This amazing image is from this publication.

This complete life cycle diagram is courtesy of the CDC.

Fever and swelling of the lymph nodes kick off the presentation of symptoms. A sore may develop at the site of the infection, and if the person was bitten on the face, a presentation called Romaña's sign causes distinct swelling around the eye. Romaña's sign occurs in approximately 50% of infected individuals, and is often considered one of the tell-tale signs of infection.

Romaña's sign in the left eye, image from the WHO and the CDC

If not treated during the acute phase of infection, after initial symptoms subside, the chronic phase of Chagas disease sets in. Chronic Chagas disease can cause major complications to organs and entire organ systems, such as irreversible damage to the heart, intestines, and liver. Its estimated that over 25% of infected individuals develop potentially fatal damage to the heart.

Treatment for Chagas disease is usually a combination of benznidazole and nifurtimox, anti-parasitic medications that attack T. cruzi. This treatment must be given during the acute phase, when the parasite can be found in the circulatory system. In endemic regions, treatment is typically available. Yet, in the US, you must have a confirmed diagnosis of Chagas disease in order to obtain the treatment from the CDC, because it is otherwise not available. Diagnosis is performed by a blood smear viewed with a microscope to identify the parasite in the blood. Other tests, such as PCR, can be performed, but the blood smear is the gold standard in identification and diagnosis.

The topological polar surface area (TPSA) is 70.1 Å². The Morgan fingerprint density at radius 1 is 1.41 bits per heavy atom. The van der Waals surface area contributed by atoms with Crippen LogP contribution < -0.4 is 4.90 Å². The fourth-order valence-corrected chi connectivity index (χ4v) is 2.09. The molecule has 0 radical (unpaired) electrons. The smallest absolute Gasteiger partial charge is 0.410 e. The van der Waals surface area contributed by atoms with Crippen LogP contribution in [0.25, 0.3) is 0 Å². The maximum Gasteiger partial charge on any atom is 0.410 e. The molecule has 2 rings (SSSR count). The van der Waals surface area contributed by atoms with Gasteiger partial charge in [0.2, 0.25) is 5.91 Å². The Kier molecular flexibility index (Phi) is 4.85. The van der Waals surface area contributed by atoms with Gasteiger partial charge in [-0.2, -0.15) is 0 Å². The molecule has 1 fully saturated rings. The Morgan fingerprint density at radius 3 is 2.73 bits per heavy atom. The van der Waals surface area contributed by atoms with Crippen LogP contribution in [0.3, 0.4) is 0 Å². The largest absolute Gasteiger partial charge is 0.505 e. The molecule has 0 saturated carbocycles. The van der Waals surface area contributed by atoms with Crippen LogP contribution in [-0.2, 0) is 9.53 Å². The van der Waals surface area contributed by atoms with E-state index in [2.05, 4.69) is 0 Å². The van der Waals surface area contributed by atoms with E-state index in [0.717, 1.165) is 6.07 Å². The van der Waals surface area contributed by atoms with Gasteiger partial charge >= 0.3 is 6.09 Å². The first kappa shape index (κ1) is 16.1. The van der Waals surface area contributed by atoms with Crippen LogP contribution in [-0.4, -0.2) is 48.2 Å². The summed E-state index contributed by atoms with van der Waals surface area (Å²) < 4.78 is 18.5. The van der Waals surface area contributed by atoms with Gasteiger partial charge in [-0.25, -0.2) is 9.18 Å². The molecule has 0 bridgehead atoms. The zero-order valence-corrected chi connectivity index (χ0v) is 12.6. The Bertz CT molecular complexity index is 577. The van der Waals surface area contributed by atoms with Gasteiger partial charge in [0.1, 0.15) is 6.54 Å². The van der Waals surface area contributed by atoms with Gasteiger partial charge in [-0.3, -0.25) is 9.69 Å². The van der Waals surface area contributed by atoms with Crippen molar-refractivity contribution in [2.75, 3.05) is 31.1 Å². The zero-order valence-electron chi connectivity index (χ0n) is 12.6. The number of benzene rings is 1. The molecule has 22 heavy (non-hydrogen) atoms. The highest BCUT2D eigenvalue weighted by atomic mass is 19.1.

Triatomine bug populations reported in the US, via the CDC

The vector, triatomine bugs, are found throughout a large part of the southern US. A small number of locally-acquired cases have been reported, but not enough to cause huge alarm. Also, there are a number of ways this parasite can fail to infect you.Without the presence of the vector, the parasite cannot infect you. The parasite cannot penetrate the skin on its own, so unless a triatomine bug successfully bites you, or you have an open wound that is exposed to the feces of triatomine bugs, you are not at risk. Additionally, triatomine bugs don't always defecate when they feed.

The best way to limit exposure to Chagas disease is by reducing your exposure to the triatomine bugs, since there is no available vaccine, and treatment can be difficult to obtain in the US. Monitoring your house for triatomine bugs, cleaning away debris to reduce environments for their ideal hiding places, and if you are truly worried, regular insecticide spraying can all reduce your risk of exposure. While most insecticides have not been approved for use in the US against triatomine bugs, long lasting insecticides have been shown to kill them.

Image from Chagas Initiative Argentina

1 comment:

  1. ALL THANKS TO DR WILLIAMS